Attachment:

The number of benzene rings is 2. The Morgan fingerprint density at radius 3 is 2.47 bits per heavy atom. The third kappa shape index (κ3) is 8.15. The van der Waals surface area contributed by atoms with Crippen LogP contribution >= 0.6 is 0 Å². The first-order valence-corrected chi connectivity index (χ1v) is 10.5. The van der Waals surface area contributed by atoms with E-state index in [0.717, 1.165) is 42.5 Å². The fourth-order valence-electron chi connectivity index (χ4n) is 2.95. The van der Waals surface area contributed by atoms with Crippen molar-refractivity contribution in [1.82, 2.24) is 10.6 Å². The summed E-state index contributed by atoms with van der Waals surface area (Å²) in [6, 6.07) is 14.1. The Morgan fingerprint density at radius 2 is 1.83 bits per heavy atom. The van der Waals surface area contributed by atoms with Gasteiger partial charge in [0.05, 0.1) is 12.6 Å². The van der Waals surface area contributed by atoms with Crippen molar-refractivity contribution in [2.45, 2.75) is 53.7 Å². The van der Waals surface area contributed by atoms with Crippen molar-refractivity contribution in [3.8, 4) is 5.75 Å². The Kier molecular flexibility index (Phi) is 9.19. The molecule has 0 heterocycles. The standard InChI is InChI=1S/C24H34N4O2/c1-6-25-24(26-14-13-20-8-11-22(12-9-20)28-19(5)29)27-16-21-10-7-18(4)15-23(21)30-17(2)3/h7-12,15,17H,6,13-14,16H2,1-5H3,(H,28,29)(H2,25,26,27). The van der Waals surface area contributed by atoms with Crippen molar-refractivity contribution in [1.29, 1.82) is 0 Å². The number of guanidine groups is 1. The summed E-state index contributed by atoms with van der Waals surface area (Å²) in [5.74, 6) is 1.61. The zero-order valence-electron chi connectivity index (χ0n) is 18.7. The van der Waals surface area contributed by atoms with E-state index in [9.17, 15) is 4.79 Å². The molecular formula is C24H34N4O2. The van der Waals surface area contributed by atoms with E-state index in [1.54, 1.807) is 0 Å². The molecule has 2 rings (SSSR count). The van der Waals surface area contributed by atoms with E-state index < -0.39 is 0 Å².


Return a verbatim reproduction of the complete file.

The number of benzene rings is 2. The Morgan fingerprint density at radius 3 is 2.47 bits per heavy atom. The third kappa shape index (κ3) is 8.15. The van der Waals surface area contributed by atoms with Crippen LogP contribution >= 0.6 is 0 Å². The first-order valence-corrected chi connectivity index (χ1v) is 10.5. The van der Waals surface area contributed by atoms with E-state index in [0.717, 1.165) is 42.5 Å². The fourth-order valence-electron chi connectivity index (χ4n) is 2.95. The van der Waals surface area contributed by atoms with Crippen molar-refractivity contribution in [1.82, 2.24) is 10.6 Å². The summed E-state index contributed by atoms with van der Waals surface area (Å²) in [6, 6.07) is 14.1. The Morgan fingerprint density at radius 2 is 1.83 bits per heavy atom. The van der Waals surface area contributed by atoms with Gasteiger partial charge in [0.05, 0.1) is 12.6 Å². The van der Waals surface area contributed by atoms with Crippen molar-refractivity contribution in [2.45, 2.75) is 53.7 Å². The van der Waals surface area contributed by atoms with Crippen molar-refractivity contribution in [3.8, 4) is 5.75 Å². The Kier molecular flexibility index (Phi) is 9.19. The molecule has 0 heterocycles. The standard InChI is InChI=1S/C24H34N4O2/c1-6-25-24(26-14-13-20-8-11-22(12-9-20)28-19(5)29)27-16-21-10-7-18(4)15-23(21)30-17(2)3/h7-12,15,17H,6,13-14,16H2,1-5H3,(H,28,29)(H2,25,26,27). The van der Waals surface area contributed by atoms with Crippen molar-refractivity contribution in [1.29, 1.82) is 0 Å². The number of guanidine groups is 1. The summed E-state index contributed by atoms with van der Waals surface area (Å²) in [5.74, 6) is 1.61. The zero-order valence-electron chi connectivity index (χ0n) is 18.7. The van der Waals surface area contributed by atoms with E-state index in [9.17, 15) is 4.79 Å². The molecular formula is C24H34N4O2. The van der Waals surface area contributed by atoms with E-state index in [1.54, 1.807) is 0 Å². The molecule has 2 rings (SSSR count). The van der Waals surface area contributed by atoms with E-state index < -0.39 is 0 Å².